There's no doubt that just in the period since I was in college,this was a great era of incredible classy, philosophical foreignfilms, art films that are completely gone now. I do -- I am concernedas a professor about the condition of America. I'm a great lover ofpopular culture, but we cannot have the young raised only on a dietof popular culture. This is why I am for also the canon of greatwriters in order to balance out this.
So as opposed to censorship, I say build up the high art and thestudy of great thinkers.
MR. WATTENBERG: But people other than teenagers, including me, dowatch movies. I happen to think movies -- I mean the ones I watch --are pretty wonderful. We have a -- it is a great American art form.It is being watched by more people these days, plus the internationalmarket. This is what is showing America's face, for good or for ill,I think mostly for good. I think many of those movies have a messageof American individualism and upward mobility. And so why are we --why are we beating up on the fact that some of it is rotten?
MR. LEO: Well, let me give you an example, I¹ll use aRepublican perpetrator, since Bob Dole didn't. I like the'Terminator' movies, but in 'Terminator 2,' Schwarzenegger comes downnaked from the future, and his first act is to walk into a poolroomand beat the living hell out of these guys who have jackets andmotorcycles that he wants.
Well, first of all, this is a typical urban crime, but secondly,it's also seen through his eyes. You walk in, you see it through hiseyes, and you're invited to enjoy the decimation of these characters-- who have done nothing. It's a pro-violence message in a way thatyou didn't used to get in American movies. You are given the tasteand feel of violence, and it's made very inviting. And you'rejustified. You're here to stop World War III, so it's okay.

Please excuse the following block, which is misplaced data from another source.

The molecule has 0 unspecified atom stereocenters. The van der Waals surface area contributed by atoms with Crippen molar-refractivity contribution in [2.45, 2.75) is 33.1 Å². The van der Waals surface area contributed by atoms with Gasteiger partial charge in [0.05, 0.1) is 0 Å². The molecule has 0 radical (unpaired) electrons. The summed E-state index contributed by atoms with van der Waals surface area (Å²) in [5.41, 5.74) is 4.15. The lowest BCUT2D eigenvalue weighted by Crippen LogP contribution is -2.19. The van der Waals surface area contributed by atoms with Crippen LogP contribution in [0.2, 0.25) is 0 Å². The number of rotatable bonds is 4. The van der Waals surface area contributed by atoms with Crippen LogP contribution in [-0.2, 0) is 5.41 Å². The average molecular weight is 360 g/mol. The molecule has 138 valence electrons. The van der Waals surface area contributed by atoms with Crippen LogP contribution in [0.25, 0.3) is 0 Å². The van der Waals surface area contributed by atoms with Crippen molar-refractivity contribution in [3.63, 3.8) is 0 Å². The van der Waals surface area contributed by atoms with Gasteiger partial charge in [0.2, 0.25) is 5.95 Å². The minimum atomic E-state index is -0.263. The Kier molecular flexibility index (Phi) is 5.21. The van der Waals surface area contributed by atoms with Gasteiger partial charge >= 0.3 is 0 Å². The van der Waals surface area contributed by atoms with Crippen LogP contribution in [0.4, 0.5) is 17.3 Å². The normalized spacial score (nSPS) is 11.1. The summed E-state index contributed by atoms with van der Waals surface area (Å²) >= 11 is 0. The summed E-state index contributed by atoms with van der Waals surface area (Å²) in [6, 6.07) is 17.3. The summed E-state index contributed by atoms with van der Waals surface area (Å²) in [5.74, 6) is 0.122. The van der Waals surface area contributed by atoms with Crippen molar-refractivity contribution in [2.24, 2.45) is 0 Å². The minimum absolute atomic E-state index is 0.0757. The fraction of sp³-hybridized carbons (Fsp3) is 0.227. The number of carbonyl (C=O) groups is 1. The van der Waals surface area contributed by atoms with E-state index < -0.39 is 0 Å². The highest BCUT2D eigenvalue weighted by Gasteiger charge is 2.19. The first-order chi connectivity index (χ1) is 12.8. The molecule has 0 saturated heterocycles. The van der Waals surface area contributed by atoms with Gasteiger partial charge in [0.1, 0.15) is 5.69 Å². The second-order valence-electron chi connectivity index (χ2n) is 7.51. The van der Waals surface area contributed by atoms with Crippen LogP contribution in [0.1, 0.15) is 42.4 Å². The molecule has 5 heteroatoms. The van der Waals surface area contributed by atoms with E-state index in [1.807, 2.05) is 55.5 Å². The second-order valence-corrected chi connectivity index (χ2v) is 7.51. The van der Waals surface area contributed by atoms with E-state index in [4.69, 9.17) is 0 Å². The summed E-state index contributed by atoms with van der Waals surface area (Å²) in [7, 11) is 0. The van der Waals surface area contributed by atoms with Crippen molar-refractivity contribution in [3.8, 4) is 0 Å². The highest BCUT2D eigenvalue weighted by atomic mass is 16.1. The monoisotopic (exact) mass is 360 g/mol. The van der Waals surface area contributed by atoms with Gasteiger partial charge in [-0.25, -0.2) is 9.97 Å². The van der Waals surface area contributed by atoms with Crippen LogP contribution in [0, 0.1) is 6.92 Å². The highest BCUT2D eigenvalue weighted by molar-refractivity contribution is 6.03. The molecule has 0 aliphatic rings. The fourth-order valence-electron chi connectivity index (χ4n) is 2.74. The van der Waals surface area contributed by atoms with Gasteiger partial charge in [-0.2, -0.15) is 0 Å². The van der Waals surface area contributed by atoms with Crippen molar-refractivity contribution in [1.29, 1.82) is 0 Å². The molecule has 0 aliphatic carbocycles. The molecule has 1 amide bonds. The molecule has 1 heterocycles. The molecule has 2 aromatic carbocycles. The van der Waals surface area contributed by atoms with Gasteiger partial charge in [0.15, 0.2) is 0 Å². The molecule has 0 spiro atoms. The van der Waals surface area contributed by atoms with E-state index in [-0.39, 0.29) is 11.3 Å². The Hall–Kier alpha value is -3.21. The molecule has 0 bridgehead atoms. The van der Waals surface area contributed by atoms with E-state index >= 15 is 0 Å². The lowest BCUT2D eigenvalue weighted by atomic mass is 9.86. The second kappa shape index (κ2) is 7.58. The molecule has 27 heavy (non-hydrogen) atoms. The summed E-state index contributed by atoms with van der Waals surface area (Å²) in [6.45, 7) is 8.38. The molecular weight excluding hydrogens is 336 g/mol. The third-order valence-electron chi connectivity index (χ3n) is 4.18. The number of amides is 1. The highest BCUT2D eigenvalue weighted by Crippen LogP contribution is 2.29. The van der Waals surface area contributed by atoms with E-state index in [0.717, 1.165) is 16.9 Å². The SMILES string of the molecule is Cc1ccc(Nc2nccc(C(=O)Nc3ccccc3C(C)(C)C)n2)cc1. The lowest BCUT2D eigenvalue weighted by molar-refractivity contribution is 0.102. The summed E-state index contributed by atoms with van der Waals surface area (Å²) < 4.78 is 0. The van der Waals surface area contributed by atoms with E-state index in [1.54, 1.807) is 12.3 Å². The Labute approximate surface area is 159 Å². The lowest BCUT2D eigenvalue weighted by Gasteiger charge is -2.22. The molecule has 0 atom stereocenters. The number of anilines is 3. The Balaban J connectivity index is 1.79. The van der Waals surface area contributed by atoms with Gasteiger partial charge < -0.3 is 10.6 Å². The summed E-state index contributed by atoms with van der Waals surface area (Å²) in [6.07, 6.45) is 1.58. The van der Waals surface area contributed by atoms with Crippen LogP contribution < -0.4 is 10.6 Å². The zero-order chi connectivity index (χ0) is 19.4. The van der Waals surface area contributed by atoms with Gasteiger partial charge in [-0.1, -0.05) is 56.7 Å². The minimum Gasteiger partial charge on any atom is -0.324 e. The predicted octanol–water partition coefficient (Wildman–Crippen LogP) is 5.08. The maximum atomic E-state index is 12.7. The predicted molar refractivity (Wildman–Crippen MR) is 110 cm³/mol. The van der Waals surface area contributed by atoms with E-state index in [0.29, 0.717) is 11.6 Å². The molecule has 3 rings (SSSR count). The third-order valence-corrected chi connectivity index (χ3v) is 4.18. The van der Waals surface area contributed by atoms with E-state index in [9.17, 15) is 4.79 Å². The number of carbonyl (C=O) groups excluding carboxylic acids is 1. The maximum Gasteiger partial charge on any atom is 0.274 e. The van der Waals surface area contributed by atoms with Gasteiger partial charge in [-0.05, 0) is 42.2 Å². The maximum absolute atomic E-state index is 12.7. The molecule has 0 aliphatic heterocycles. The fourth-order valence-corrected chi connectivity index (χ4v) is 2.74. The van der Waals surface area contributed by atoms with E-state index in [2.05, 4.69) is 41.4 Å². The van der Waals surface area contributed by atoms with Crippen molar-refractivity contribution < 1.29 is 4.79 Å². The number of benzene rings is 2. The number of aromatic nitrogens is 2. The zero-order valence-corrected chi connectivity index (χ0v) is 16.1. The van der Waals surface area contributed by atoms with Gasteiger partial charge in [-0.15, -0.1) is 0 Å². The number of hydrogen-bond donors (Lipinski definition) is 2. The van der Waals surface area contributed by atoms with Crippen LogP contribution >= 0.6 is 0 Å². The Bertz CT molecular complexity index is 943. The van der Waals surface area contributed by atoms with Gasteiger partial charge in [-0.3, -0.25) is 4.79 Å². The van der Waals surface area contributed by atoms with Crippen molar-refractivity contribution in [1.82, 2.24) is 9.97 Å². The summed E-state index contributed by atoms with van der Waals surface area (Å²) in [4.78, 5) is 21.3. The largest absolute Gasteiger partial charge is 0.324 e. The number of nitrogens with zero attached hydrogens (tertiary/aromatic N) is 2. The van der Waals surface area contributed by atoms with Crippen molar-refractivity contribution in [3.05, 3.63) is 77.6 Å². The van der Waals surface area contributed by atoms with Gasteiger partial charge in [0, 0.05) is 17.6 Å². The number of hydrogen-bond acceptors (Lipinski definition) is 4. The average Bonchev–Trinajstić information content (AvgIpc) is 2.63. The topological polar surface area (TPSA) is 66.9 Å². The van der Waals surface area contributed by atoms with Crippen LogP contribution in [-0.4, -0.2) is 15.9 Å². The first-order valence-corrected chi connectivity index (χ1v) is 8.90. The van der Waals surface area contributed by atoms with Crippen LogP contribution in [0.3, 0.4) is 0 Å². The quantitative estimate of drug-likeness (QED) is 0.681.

MS. PAGLIA: But again, I don't feel that there's a directrelationship between such movies and such scenes and the actualviolence in the streets. For me, there are sociological factors forthe violence in the streets, and that is the utter breakdown ofcommunity life in the inner cities because of the flight of the blackmiddle class to the suburbs and the absence now of manufacturingjobs. There are a lot of unemployed black kids.
I, in point of fact, can remember stories that my relatives toldof the violence of Italian-American youth 60 years ago, let's say. Weshould really examine, you know, the level of juvenile delinquencyamong ethnics other than blacks from the early part of the century.I'm not so sure -- now they have better weapons than they did then.They used to settle problems with knives and fists, and now,unfortunately, with Uzis. MR. WATTENBERG: Haven't you written,Camille, that you think pornography is good stuff?
MS. PAGLIA: Yes. I am radically pro-porn -- I know that that is anextreme position -- because I feel that pornography shows the truthabout sexuality, the truth about our animal natures.
At the same time, I feel that it is appropriate to ask thatpornography not be displayed in public spaces, that it should beavailable for private consumption, that no one has the right tointrude into public spaces and to --
MR. WATTENBERG: Is a movie theater a public space?
MS. PAGLIA: No, not in the sense that a public square or, let'ssay, even newsstand would be. In other words, I want the pornographyavailable at the newsstand. I don't feel anyone has the right todisplay the pornography for Christian people who are wandering on thestreet.